The Drone Safe Register (DSR) is a community hub for commercial UAV operators. From drone loans and hardware deals, Coverdrone insurance discounts, and links to CAA-approved training – it’s all about promoting best practice for small unmanned aerial vehicles…
The UK’s largest network of approved drone operators has been running since early 2016. With experienced UAV pilots located across the UK, the Drone Safe Register has become a superb online tool for anyone wanting to hire safe and trusted commercial operators.
With nearly 400 professional drone operators on board, Coverdrone is delighted to have established a partnership with the DSR.
Mark Boyt, founder of Drone Safe Register, told us why he launched the site: “It was out of frustration really, because there were more people acting illegally than properly qualified drone pilots.
“They were charging money, without completing training or taking out drone insurance. I wanted to create a safe platform, help to promote honest and professional operators, and make it all transparent.”
The DSR is a not-for-profit concern, something Mark hopes to preserve as long as possible. It is run for its members. However, as it continues to grow, it is increasingly hard to find time to update the site.
“I suppose it’s become a victim of its own success,” he said. “The drone industry is still new and evolving, so we need to promote it. I spend hours on DSR every month, dealing with operators and the public. I do enjoy it.
“The most important thing is finding legitimate members valuable work around the country. We have helped to clean the industry up. There are now less people acting illegally. More companies who contact UAV operators are now aware that they should check who they hire. We take that hard work out of the equation.”
Why Use Drone Safe Register?
A wide variety of clients make use of the Drone Safe Register. The service is trusted and used by a range of organisations, such as insurers, loss adjusters and local authorities. And when requests for drone services are logged using the DSR search function, there’s a common-sense way of allocating work.
“We’re the only directory that is fair and trusted. Every member appears on the main home page. When a potential client is looking for a commercial drone operator in, say, Bolton, the nearest four members get referrals.
“There is also a stock video section with footage of all types of overhead work available to purchase. This is a way for members to monetarise their work. The DSR takes no commission. It’s one of many member benefits.”
It’s not all about work. When members are short of kit or have an emergency, the collective is there to help out.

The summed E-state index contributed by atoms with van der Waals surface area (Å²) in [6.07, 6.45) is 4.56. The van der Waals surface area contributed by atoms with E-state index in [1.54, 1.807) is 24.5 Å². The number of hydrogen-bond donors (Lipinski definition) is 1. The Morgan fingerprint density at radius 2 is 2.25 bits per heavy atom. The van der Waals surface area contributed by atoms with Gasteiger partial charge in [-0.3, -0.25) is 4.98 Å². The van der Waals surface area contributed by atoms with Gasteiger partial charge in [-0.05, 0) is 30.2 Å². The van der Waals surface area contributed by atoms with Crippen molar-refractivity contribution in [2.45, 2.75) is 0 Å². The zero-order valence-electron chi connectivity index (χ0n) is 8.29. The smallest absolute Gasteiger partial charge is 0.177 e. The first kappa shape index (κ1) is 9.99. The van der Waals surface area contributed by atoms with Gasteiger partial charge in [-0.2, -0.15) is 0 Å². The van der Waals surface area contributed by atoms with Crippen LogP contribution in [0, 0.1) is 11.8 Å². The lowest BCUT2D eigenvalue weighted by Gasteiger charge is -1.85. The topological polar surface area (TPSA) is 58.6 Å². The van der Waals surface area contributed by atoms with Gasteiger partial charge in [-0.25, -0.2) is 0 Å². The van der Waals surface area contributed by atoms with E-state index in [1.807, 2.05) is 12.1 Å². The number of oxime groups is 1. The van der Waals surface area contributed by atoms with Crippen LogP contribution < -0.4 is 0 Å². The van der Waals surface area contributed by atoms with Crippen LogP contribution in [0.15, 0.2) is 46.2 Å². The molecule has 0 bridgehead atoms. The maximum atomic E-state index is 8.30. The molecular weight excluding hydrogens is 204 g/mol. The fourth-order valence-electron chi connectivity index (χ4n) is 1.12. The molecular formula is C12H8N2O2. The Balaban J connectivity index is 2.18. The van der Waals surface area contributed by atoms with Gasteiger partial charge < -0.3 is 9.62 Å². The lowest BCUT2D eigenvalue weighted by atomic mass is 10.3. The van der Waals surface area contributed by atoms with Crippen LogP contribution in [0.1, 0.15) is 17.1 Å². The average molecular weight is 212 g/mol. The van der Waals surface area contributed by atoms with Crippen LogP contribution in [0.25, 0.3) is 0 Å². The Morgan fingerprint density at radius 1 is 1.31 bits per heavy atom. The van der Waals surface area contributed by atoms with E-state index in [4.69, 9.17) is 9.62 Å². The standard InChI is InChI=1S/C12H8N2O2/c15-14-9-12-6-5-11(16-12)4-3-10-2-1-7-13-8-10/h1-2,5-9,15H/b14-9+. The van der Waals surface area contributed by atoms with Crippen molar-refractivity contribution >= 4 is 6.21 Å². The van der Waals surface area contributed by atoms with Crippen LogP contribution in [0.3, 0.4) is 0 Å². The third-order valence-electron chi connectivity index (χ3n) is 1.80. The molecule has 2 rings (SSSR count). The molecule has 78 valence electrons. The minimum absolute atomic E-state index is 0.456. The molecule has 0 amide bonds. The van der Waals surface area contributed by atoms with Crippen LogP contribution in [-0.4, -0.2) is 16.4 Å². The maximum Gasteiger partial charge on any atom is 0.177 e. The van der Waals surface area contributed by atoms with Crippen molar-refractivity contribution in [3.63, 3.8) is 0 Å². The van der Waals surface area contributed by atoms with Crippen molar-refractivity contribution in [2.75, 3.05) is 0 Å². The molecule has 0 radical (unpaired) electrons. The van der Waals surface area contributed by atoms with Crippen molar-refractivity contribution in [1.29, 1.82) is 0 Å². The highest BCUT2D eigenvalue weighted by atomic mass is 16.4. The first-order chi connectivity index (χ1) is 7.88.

Mark explained: “When a member gets in touch with an issue, maybe because they need additional or enhanced kit, we’re there to help in the short term. A message goes out to all other members to see if other operators have spare hardware that can be loaned out. No fuss, just a network of like-minded professionals working together. That’s the point of the DSR.”
Where Next For The Drone Industry?
The drone industry offers so many opportunities for pilots and clients looking to make use of the photo and video images made possible by cameras linked to high-tech UAVs. However, a number of hurdles still need to be overcome.
“The safe distance rule holds many operators in the industry back. As things have developed, 50 metres just doesn’t work. The industry needs to grow and move forward, so this needs to be changed.
“There are so many costs and administration charges associated with applications and permissions, and this puts people off. Drones and pilots are much safer now, so it’s time for a rethink.”
One development for DSR is the inclusion of recreational drone pilots. The numbers are growing, and Mark believes that it makes sense to register them early so that accountability and tracking become easier.
“The DSR was always about professional drone operators, but we didn’t want to exclude recreational users. Many of them progress to become professionals. So we give them a card, an ID tag, registered with DSR, plus access to essential information. This gives them credibility and encourages them to act responsibly.
“Eventually I believe that a digital tracking system will be fitted to all aircraft. By a certain date there will be tags added by manufacturers so that drones can be identified. The CAA will know who is in control. Everyone will be safer.”
Future drone capabilities are always being discussed, and at the start of April Mark couldn’t resist having a bit of fun. “We announced the launch of a delivery drone service. It was a spoof, a bit of a laugh, based on the rumours that such a service will eventually come to market.
“Amazingly, people wanted to book the DSR delivery service. But seriously, on the back of the new drone bills being considered, I think within three or four years we’ll see delivery drones in action around the UK…”
Many thanks to Mark for his time.